The ninth annual Crystal River Rotary Triathlon was at Fort Island Gulf Beach Park on Friday.
The Crystal River area's popularity among adventure racers, mountain bike riders and triathletes was evident in the 279-person field.
The event was won by Will Iaia of Denver in 1 hour, 6 seconds. Race distances were a quarter-mile swim, 15-mile bike ride and 3-mile run.
Tampa's Rob Skaggs tried hard for a win, missing it by 2 seconds after finishing as the overall runner-up.
Skaggs told his fellow athletes that he will return to the same location Aug. 2 for the Twilight Tri.
Dave Rowland of North Redington Beach won the Crystal River triathlon's top Masters award with a time of 1:01:45.
Ashley Carusone, 18, of High Springs was the fastest female, 1:07:55. St. Petersburg's Lisa Plescia placed second and was the top Masters female with a 1:09:38 performance.
For information on Fort Island Gulf Beach events, contact race director Rick Brown, (352) 563-6672 or rickcrtri.com.
ORLANDO RACE: Coaches and junior development team triathletes traveled from Clermont's National Training Center to Belle Isle for the Orlando Sprint Triathlon on Sunday.
Last-minute timing glitches at Warren Park delayed the start of the event at Lake Conway.
The flat and fast race was won by multisport coach Ric Rosenkranz of Clermont. He completed the quarter-mile swim, 11-mile bike ride and 3-mile run in 51 minutes.
Rosenkranz's wife, Sara, a USA Triathlon coach, was the top female, winning in 57:10.
After the competition, the two coaches had an outdoor cycling clinic at Warren Park.
Sporting her magic-marker race numbers on her arms and legs, Sara pedalled her bicycle aboard a Blackburn trainer. The coaches answered questions about proper bike fit and aerodynamics.
"I think the hillier the course, the more you could make a case for road-bike geometry" Sara said. "But in these flat Florida races, the aero triathlon position you get on a 650-wheel tri bike is the way to go."
The coaches, also personal trainers, met while studying kinesiology in graduate school at University of Kansas.
They married in 1991, moved to the Olympic Training Center in Colorado Springs, then relocated to central Florida after the completion of Clermont's National Training Center.
Making use of a goniometer, which looks like a ruler but expands to measure an athlete's body angles on a racing cycle, Ric talked about Lance Armstrong and the theory of having a flat back during time trials.
"Lance had an injury in his lower back when he was younger," Rosenkranz said.
"Lance will never get that familiar hump out of his back. But guys at that level, they know what works," Rosenkranz said. "He is one of the best time trialists in the world."
Belle Isle city clerk Bev Bateman played host to the Mini Clinic Under The Trees. She hopes Bill Brooks, mayor of the town of 6,000, attends the next triathlon.
"I met Gary Garrett when he came into our city hall, talking about bringing a triathlon to Belle Isle," said Bateman, an Orlando native.
"I had never heard of a triathlon, but now I see that these people are some of the nicest and healthiest people I have ever met."
Physically Challenged winner Jeff Sapper of nearby Oakland also spoke at Warren Park.
Sapper, 47, racing in his wheelchair, is a familiar sight at triathlons and road events. He says he usually gets more cheers than the overall race winners.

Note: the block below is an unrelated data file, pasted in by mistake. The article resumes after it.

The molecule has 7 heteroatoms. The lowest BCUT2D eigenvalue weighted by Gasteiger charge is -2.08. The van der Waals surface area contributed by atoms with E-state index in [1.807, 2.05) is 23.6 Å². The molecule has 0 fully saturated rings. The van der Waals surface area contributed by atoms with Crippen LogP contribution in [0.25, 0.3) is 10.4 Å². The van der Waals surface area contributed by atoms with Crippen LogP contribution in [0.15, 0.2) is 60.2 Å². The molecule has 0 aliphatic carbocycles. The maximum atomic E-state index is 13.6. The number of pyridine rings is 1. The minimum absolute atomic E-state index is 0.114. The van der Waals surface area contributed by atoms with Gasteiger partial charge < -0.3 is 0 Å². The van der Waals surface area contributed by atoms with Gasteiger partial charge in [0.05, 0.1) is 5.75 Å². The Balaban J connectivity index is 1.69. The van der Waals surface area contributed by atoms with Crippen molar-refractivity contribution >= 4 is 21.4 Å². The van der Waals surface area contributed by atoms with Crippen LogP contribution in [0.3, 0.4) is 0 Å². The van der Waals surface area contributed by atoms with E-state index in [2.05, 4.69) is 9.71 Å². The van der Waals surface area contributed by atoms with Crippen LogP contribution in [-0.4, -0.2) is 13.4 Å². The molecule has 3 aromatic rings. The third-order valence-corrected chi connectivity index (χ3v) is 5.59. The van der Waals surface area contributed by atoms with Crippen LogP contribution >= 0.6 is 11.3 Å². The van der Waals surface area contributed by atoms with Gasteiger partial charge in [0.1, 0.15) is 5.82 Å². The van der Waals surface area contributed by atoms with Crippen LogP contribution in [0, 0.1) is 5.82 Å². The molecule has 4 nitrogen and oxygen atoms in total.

"I have been working to get triathlon included in the Paralympics in Greece next year," Sapper said. "That project keeps me busy night and day.
"Fred Sommer gave me my triathlon start at his Clermont races, and our team is getting more and more recognition.
"After my silver medal at Worlds in Cancun last November, people recognize me more," Sapper said. "But we still have a lot of work to do, and hopefully our team can compete in Greece."
The Paralympic competition is shortly after the Olympic Games, summer and winter.
To contact Sapper, director of Winter Garden's Physically Challenged Sports Foundation, call (407) 656-6187 or send an e-mail to jsapperpcsports.org.
For information on Garrett's triathlons and duathlons, go online to www.dutrievents.com.
SUNDAY'S CRASH: Members of the St. Petersburg Bicycle Club and St. Pete Mad Dog Triathlon Club are visiting each other in the hospital and assessing damages to their equipment after the accident with a motorist in St. Petersburg.
"One minute, our group was riding along at 18 miles per hour, kind of relaxing and talking," triathlete Debra Ryder said.
"Next I knew, I had to dive off the road when I saw bodies flying, hitting the hood of the car, and I heard people screaming.
"I'll never in my life forget that sound of bicycles crunching," said the 51-year-old, who was cycling with her husband, James. "I'm so glad our son was not riding with us. We were lucky nobody was killed."
In November, Ryder will compete in her first Ironman Triathlon, at Panama City Beach. The event, which features a 112-mile bike segment, requires more training.
"We have been trying to ride more miles, getting closer to Ironman Florida," Ryder said. "I guess that means you will be exposed more because you are out there on the road more."
After the crash, Ryder, a Redington Beach nurse, put her bike on the grass and rushed to see if she could help the hurt cyclists.
"The neighbors all came out with cell phones for us to call our families and with sheets to cover up with, and also with water to drink," Ryder said.
For updates on the cyclists or to send cards or letters, go online to www.stpetemaddogs.com.